Again I would like to say it one more time. Weather a Bujinkan practioner competes or not is not the issue. Both paths have their validity. But we have to realistically look at the skill level of the Bujinkan in the USA and come to grips with where we are at.
I have seen several Godan who can not do the Kihon Happo properly by any standards. Some do not even know what it is. Yet they run a dojo.
It is easy to say "well Sensei does not even show that anymore". But when we look at all of his books on the basics the Kihon Happo is right there in front of us. If Sensei is not showing something that is in the Ten Chi Jin no Maki it is up to the student to find an instructor who can teach it to them. Do not expect Sensei to show us everything. That would be like asking Michael Jordan to show us how to dribble a basketball. Especially if you have not been training for ten years or more. To understand what Sensei is doing now requires years of training. Why not spend your time with Nagato Sensei or Someya Sensei to get the basics first. Attend Soke's classes for inspiration but don't forget to learn the basics.

"We do not need ranks in the Bujinkan because we learn from each other"
Hatsumi Soke


Train Hard, Train Safe!
Shikin Haramitsu Daikoumyo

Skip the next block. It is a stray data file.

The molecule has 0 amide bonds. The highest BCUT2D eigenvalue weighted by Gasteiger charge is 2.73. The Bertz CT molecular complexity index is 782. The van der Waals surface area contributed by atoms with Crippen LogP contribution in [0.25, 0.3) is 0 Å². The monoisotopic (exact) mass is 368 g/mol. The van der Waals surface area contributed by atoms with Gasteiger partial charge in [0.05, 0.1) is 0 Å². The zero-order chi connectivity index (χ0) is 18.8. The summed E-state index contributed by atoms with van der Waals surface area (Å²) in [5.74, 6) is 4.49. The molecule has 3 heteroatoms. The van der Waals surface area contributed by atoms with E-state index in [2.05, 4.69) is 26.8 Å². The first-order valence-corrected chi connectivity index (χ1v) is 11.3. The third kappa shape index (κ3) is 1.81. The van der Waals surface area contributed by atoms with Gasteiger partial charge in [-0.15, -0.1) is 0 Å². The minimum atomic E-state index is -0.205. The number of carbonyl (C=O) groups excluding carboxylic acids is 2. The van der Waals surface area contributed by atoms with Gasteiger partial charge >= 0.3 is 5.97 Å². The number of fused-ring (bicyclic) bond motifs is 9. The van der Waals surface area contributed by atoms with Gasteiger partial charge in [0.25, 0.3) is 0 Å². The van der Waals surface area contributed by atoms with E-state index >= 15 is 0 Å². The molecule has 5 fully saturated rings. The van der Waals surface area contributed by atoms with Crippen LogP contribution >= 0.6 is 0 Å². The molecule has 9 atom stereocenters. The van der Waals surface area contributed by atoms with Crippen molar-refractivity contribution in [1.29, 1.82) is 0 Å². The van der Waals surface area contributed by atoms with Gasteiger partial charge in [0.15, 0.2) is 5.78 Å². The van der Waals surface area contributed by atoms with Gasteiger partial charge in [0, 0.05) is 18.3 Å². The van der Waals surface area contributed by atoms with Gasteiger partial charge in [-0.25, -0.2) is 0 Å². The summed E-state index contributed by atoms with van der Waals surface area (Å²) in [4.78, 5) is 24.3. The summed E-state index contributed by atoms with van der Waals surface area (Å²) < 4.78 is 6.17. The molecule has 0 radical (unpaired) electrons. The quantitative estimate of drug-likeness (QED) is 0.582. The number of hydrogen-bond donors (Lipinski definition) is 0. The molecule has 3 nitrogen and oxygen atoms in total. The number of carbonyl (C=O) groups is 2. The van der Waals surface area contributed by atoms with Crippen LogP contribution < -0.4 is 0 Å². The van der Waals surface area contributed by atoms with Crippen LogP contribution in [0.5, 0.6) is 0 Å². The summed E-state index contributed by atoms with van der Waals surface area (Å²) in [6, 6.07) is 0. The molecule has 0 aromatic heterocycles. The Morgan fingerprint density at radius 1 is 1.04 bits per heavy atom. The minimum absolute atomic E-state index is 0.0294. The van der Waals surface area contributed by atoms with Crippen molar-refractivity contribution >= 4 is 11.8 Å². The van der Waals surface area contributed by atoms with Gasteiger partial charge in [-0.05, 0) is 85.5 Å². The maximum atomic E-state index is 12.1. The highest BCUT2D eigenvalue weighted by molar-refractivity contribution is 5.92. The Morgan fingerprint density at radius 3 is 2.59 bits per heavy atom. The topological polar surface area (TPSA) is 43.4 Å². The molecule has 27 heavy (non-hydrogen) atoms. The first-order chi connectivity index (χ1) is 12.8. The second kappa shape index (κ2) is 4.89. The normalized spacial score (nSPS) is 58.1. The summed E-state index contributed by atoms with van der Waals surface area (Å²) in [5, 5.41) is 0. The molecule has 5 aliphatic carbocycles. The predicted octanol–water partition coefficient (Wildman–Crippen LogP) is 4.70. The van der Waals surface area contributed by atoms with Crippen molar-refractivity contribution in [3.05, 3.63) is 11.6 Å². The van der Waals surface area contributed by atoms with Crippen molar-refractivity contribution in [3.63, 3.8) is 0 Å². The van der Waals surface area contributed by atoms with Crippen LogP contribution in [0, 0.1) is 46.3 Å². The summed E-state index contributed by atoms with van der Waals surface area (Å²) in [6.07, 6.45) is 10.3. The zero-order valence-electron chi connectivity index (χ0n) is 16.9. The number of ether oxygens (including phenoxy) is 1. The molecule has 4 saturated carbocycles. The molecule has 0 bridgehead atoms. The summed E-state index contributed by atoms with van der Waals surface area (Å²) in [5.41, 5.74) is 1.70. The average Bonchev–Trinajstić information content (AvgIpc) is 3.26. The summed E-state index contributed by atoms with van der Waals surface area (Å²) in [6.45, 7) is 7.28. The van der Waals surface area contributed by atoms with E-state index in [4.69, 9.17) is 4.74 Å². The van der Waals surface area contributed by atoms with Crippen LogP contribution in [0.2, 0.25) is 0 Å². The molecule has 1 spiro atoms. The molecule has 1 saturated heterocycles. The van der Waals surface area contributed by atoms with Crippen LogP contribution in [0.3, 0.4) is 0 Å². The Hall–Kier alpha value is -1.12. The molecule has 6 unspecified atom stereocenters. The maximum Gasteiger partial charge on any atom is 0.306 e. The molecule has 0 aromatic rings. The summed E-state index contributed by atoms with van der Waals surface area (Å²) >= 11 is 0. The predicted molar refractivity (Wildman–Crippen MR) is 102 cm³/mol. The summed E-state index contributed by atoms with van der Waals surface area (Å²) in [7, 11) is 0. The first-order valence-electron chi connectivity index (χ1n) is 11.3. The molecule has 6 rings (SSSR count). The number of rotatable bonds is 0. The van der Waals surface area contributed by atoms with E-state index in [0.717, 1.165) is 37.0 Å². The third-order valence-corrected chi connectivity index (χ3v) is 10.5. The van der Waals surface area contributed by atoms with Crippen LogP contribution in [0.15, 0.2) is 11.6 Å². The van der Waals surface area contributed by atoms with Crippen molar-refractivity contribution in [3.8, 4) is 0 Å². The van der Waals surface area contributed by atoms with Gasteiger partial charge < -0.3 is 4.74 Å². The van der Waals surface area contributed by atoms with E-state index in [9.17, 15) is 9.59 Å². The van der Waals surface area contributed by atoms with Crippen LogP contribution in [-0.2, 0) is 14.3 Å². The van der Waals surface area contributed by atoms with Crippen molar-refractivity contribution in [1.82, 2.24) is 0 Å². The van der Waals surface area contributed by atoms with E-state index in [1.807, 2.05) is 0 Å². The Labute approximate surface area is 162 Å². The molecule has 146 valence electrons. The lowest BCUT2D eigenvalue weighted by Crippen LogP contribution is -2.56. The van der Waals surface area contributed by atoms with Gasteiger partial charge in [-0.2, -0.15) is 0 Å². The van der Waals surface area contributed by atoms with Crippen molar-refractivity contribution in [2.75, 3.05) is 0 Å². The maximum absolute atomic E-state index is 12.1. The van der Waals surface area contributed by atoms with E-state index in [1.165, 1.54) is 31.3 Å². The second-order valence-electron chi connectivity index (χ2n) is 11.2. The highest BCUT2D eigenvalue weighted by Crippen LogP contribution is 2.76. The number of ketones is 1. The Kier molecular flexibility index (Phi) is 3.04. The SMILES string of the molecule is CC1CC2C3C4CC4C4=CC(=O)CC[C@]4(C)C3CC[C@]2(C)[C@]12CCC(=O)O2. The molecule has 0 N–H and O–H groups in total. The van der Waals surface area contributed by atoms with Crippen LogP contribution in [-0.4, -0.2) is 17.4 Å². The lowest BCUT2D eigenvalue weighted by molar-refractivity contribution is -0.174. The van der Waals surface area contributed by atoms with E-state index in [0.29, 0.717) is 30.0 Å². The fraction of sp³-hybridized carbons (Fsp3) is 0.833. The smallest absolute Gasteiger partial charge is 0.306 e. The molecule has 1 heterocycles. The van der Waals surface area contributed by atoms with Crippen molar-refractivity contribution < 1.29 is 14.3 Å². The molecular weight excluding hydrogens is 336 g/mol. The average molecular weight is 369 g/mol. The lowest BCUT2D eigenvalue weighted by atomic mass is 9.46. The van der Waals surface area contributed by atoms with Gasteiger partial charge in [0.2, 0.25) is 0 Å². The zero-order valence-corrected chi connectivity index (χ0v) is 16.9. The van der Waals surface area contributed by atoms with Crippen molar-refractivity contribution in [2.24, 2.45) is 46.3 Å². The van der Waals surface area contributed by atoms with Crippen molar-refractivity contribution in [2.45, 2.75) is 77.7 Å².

Sean Askew








Posted on: 2005/5/8 4:16
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Sean Askew
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Re: Bujnkan Reputation
Kutaki Postmaster
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Holy Shmoley!

Jeff!!! Good to see you are still alive too.
And ah yes you are correct at the time he was just a Judan.

I will do my best to remain civil, but I don't think this will get bad. Everyone knows deep down inside if they are honest that there is something funny about the state of the Bujinkan in the USA. It needs to be aknowledged before progress can be made.

Sounds like an AA meeting doesn't it.

Sean


Posted on: 2005/5/8 4:20
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Re: Bujnkan Reputation
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Hello,

I do not think Sean is advocating competing or the sports mentality to those of us training in the Bujinkan. I believe he is saying that it's time for us to be honest with ourselves and start taking responsibility for our training.

In other words, move away from being a juvenile, and start acting like young adults with our training.

Sean Askew lived in Dayton for 2.5 years, and many of us from our dojo trained with him weekly, if not more. His understanding of Bujinkan methods, and the ability to apply those methods, was superb. He taught us many things, from rokusoku randori to ne waza. Some of it was from his experiences in competition.